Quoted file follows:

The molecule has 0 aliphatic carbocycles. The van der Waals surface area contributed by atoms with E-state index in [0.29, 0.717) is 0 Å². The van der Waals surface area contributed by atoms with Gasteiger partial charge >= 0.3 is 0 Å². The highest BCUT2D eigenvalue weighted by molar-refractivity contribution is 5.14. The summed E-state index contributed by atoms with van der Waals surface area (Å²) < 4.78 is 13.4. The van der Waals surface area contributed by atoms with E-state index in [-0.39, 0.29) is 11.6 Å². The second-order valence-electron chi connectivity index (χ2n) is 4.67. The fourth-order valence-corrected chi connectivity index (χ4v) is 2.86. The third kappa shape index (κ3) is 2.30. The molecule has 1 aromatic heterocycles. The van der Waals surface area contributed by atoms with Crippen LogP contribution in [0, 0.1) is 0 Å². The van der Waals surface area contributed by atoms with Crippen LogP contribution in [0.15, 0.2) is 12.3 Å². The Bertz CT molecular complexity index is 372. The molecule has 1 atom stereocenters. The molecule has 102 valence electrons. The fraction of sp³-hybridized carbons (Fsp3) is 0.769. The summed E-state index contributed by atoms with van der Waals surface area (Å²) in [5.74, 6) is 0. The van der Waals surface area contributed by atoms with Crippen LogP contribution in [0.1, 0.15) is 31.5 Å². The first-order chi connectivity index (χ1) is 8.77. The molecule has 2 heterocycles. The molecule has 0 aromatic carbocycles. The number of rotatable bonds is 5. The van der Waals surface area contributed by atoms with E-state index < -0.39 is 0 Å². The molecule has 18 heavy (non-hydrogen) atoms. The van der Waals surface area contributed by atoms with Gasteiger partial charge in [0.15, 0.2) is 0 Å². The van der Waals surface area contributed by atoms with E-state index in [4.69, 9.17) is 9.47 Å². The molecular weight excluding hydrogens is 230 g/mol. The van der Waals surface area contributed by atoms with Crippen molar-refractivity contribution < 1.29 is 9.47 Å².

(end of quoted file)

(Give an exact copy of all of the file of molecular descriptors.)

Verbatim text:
The molecule has 0 aliphatic carbocycles. The van der Waals surface area contributed by atoms with E-state index in [0.29, 0.717) is 0 Å². The van der Waals surface area contributed by atoms with Gasteiger partial charge >= 0.3 is 0 Å². The highest BCUT2D eigenvalue weighted by molar-refractivity contribution is 5.14. The summed E-state index contributed by atoms with van der Waals surface area (Å²) < 4.78 is 13.4. The van der Waals surface area contributed by atoms with E-state index in [-0.39, 0.29) is 11.6 Å². The second-order valence-electron chi connectivity index (χ2n) is 4.67. The fourth-order valence-corrected chi connectivity index (χ4v) is 2.86. The third kappa shape index (κ3) is 2.30. The molecule has 1 aromatic heterocycles. The van der Waals surface area contributed by atoms with Crippen LogP contribution in [0, 0.1) is 0 Å². The van der Waals surface area contributed by atoms with Crippen LogP contribution in [0.15, 0.2) is 12.3 Å². The Bertz CT molecular complexity index is 372. The molecule has 1 atom stereocenters. The molecule has 102 valence electrons. The fraction of sp³-hybridized carbons (Fsp3) is 0.769. The summed E-state index contributed by atoms with van der Waals surface area (Å²) in [5.74, 6) is 0. The van der Waals surface area contributed by atoms with Crippen LogP contribution in [0.1, 0.15) is 31.5 Å². The first-order chi connectivity index (χ1) is 8.77. The molecule has 2 heterocycles. The molecule has 0 aromatic carbocycles. The number of rotatable bonds is 5. The van der Waals surface area contributed by atoms with E-state index < -0.39 is 0 Å². The molecule has 18 heavy (non-hydrogen) atoms. The van der Waals surface area contributed by atoms with Gasteiger partial charge in [0.15, 0.2) is 0 Å². The van der Waals surface area contributed by atoms with E-state index in [4.69, 9.17) is 9.47 Å². The molecular weight excluding hydrogens is 230 g/mol. The van der Waals surface area contributed by atoms with Crippen molar-refractivity contribution < 1.29 is 9.47 Å².